THE COURT: No, thank you.

MR. SEALE: Why not?

THE COURT: Because you have a lawyer and I am not going to go through that again.

MR. SEALE: He is not my lawyer. How come I can’t say nothing? He has distorted everything, and it relates to the fact I have a right to defend myself.

THE COURT: I ask you to sit down. If there has been any distortion by anybody, I am perfectly capable of understanding it.

MR. SEALE: I don’t think you will. See? I don’t think you will. Your past actions of denying me the constitutional right to defend myself—

THE COURT: Did you want to reply, Mr. Kunstler?

MR. SEALE: Yes, I did. I wanted to reply.

THE COURT: I was talking to Mr. Kunstler, if you don’t mind.”

The colloquy continued and the Court thereafter sent the jury into the jury room at which time the following occurred:

MR. KUNSTLER: Then I have nothing further to say, your Honor.

THE COURT: Bring in the jury, please.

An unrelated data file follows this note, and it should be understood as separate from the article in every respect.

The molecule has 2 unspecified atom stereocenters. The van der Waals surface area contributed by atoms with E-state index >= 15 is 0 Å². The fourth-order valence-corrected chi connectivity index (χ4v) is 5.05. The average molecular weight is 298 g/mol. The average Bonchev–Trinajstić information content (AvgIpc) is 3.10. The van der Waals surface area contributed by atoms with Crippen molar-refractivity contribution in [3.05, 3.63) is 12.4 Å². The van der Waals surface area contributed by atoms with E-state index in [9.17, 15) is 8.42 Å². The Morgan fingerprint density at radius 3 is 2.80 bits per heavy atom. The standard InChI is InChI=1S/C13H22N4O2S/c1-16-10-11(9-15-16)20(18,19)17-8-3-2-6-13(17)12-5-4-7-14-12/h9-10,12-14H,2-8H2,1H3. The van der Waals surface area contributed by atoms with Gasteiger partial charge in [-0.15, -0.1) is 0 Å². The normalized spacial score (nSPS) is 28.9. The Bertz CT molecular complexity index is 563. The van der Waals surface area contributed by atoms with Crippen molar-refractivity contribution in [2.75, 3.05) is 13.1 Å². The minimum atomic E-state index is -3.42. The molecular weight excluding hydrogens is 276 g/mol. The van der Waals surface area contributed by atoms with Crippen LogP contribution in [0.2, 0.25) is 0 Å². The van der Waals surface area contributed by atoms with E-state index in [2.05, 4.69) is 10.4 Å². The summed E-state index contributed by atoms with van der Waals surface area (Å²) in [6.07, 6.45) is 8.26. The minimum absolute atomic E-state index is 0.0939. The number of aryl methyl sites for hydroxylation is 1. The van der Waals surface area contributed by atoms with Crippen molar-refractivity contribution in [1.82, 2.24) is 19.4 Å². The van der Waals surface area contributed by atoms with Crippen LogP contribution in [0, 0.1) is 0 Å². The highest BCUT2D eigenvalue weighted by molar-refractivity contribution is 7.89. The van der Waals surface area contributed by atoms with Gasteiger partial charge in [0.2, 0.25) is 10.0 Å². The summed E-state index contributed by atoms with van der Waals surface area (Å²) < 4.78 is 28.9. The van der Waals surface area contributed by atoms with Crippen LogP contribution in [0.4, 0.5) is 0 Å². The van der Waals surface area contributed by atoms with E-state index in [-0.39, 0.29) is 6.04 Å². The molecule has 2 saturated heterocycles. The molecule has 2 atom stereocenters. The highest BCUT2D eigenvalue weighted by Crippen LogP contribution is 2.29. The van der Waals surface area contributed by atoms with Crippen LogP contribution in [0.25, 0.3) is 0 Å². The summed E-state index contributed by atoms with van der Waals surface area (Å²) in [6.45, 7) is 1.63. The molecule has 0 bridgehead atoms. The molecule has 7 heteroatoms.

MR. SEALE: What about Section 1982, Title 42 of the Code where it says the black man cannot be discriminated against in my legal defense in any court in America?

THE COURT: Mr. Seale, you do know what is going to happen to you—

MR. SEALE: You just got through saying you observed the laws. That law protects my right not to be discriminated against in my legal defense. Why don’t you recognize that? Let me defend myself. From the first time when I asked—when I attempted to make an opening statement, and you stopped me and denied me that right—

THE COURT: I will not hear you now. I am asking you to be silent.

MR. SEALE: I want to know will you—oh, look—it’s a form of racism, racism is what stopped my argument.

THE COURT: Hold the jury, Mr. Marshal.

MR. SEALE: My argument is and I still argue the point that you recognize my constitutional rights to defend myself.

THE COURT: Mr. Seale, do you want to stop or do you want me to direct the marshal—

MR. SEALE: I want to argue the point about this so you can get an understanding of the facts. I have a right to defend myself.